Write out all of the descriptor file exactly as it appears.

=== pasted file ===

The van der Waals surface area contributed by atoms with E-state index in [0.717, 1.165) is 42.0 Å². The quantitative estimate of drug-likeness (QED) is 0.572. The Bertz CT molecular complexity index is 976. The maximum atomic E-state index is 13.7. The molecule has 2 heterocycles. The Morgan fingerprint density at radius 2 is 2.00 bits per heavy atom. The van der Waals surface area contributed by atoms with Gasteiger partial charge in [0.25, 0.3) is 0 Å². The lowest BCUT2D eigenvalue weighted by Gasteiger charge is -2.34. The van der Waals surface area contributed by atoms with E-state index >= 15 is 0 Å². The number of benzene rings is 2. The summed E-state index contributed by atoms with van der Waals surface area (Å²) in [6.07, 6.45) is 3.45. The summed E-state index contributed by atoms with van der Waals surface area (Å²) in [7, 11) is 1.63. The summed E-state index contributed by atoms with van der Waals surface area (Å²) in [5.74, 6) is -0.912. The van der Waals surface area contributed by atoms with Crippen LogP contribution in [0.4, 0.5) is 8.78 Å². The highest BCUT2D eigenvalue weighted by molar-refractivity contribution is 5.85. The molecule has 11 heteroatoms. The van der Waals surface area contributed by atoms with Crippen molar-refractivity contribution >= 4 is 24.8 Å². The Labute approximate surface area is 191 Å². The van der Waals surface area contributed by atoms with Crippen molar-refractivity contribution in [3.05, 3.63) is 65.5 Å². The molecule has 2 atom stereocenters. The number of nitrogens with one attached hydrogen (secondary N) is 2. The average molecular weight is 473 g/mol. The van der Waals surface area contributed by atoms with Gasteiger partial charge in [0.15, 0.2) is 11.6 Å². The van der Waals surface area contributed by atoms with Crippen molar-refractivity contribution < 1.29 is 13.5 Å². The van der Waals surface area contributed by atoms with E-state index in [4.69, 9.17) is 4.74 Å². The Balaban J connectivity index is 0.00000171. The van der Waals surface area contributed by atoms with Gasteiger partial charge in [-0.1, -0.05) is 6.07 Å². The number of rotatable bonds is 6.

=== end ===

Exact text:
The van der Waals surface area contributed by atoms with E-state index in [0.717, 1.165) is 42.0 Å². The quantitative estimate of drug-likeness (QED) is 0.572. The Bertz CT molecular complexity index is 976. The maximum atomic E-state index is 13.7. The molecule has 2 heterocycles. The Morgan fingerprint density at radius 2 is 2.00 bits per heavy atom. The van der Waals surface area contributed by atoms with Gasteiger partial charge in [0.25, 0.3) is 0 Å². The lowest BCUT2D eigenvalue weighted by Gasteiger charge is -2.34. The van der Waals surface area contributed by atoms with E-state index >= 15 is 0 Å². The number of benzene rings is 2. The summed E-state index contributed by atoms with van der Waals surface area (Å²) in [6.07, 6.45) is 3.45. The summed E-state index contributed by atoms with van der Waals surface area (Å²) in [7, 11) is 1.63. The summed E-state index contributed by atoms with van der Waals surface area (Å²) in [5.74, 6) is -0.912. The van der Waals surface area contributed by atoms with Crippen LogP contribution in [0.4, 0.5) is 8.78 Å². The highest BCUT2D eigenvalue weighted by molar-refractivity contribution is 5.85. The molecule has 11 heteroatoms. The van der Waals surface area contributed by atoms with Crippen molar-refractivity contribution >= 4 is 24.8 Å². The Labute approximate surface area is 191 Å². The van der Waals surface area contributed by atoms with Crippen molar-refractivity contribution in [3.05, 3.63) is 65.5 Å². The molecule has 2 atom stereocenters. The number of nitrogens with one attached hydrogen (secondary N) is 2. The average molecular weight is 473 g/mol. The van der Waals surface area contributed by atoms with Gasteiger partial charge in [0.15, 0.2) is 11.6 Å². The van der Waals surface area contributed by atoms with Crippen molar-refractivity contribution < 1.29 is 13.5 Å². The van der Waals surface area contributed by atoms with E-state index in [4.69, 9.17) is 4.74 Å². The Balaban J connectivity index is 0.00000171. The van der Waals surface area contributed by atoms with Gasteiger partial charge in [-0.1, -0.05) is 6.07 Å². The number of rotatable bonds is 6.